Getting off the Block in Fashionable Activewear Design
August 11, 2010
Shawn Boyer never planned on a career as an activewear clothing designer, but as a bodybuilder who had a hard time finding clothes that fit properly; it became a necessity, and eventually a business.
After making activewear for himself during college, Boyer, who with his wife Kate founded designer-activewear company Anatomie in 2005, credits perseverance, working for his customers, and bringing a sports mentality to the business as the ways to achieve success as an activewear designer.
“At the time I was living with the football team, so of course they thought I was out of my mind sewing,” says Shawn Boyer about sticking with his designs during college.
“I was always doing something physical, and this was part of my personality,” he adds. “Clothing was the only thing that made sense at that time.”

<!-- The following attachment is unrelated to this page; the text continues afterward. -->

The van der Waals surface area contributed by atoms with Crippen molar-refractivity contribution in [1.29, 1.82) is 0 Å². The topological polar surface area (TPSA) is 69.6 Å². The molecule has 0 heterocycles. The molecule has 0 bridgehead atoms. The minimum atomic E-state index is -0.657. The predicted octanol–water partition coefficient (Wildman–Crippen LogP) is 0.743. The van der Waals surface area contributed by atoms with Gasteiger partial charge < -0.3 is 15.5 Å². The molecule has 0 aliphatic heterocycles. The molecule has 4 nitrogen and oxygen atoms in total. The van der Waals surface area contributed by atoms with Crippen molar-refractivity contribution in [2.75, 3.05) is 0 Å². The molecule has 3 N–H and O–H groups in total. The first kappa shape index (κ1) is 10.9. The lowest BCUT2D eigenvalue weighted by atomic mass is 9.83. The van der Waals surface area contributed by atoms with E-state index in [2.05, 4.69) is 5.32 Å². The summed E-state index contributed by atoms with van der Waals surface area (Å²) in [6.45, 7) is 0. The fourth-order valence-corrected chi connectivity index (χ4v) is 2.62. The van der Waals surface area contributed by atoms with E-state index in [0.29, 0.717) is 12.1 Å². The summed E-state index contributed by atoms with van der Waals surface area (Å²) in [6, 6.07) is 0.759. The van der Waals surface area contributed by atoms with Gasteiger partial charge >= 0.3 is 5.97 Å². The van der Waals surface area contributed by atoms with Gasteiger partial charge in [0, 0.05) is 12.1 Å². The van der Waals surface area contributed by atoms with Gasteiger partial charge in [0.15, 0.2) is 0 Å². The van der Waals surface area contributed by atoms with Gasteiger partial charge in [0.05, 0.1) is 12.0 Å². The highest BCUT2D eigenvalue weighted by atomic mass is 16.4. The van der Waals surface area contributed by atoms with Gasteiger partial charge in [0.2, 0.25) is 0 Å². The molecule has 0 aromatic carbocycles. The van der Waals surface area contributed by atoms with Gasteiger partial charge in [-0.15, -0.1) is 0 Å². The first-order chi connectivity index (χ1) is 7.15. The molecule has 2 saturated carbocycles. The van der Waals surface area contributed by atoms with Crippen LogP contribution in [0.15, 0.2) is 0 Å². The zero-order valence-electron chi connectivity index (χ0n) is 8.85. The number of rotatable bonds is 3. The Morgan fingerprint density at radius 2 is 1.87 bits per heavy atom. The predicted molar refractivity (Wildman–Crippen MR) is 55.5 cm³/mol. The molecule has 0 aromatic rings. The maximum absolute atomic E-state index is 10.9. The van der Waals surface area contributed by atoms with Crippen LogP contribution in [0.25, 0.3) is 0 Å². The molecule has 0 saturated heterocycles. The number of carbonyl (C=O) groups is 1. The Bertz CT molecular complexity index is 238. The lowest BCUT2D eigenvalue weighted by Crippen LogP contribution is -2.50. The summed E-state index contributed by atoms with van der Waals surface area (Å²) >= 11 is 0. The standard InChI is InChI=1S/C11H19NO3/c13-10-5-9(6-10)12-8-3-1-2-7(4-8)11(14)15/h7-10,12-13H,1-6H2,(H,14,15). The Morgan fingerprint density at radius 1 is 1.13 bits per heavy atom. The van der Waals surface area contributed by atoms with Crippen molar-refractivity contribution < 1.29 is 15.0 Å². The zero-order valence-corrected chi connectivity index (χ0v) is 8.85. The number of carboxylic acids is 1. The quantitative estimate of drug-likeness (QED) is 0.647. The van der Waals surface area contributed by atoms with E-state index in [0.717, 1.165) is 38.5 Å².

Although it was tough in the beginning, Shawn Boyer believes that the only way to fight through and make it as a new designer is to just do it.
“The best starting point is not to think too much,” he says. “To learn by doing.”
Illinois Institute of Art — Chicago graduate Xochil Herrera is a freelance pattern maker and design consultant, who works with many new designers to help them through the struggles of their first or second collections.
“Often with newer designers I will guide them through the next steps of the production process, selecting a sewing contractor, making sure they have proper labels that meet federal apparel labeling requirements, and sometimes even helping them to review garments for quality control,” says Herrera, who graduated in 2006 with a degree in Fashion Design.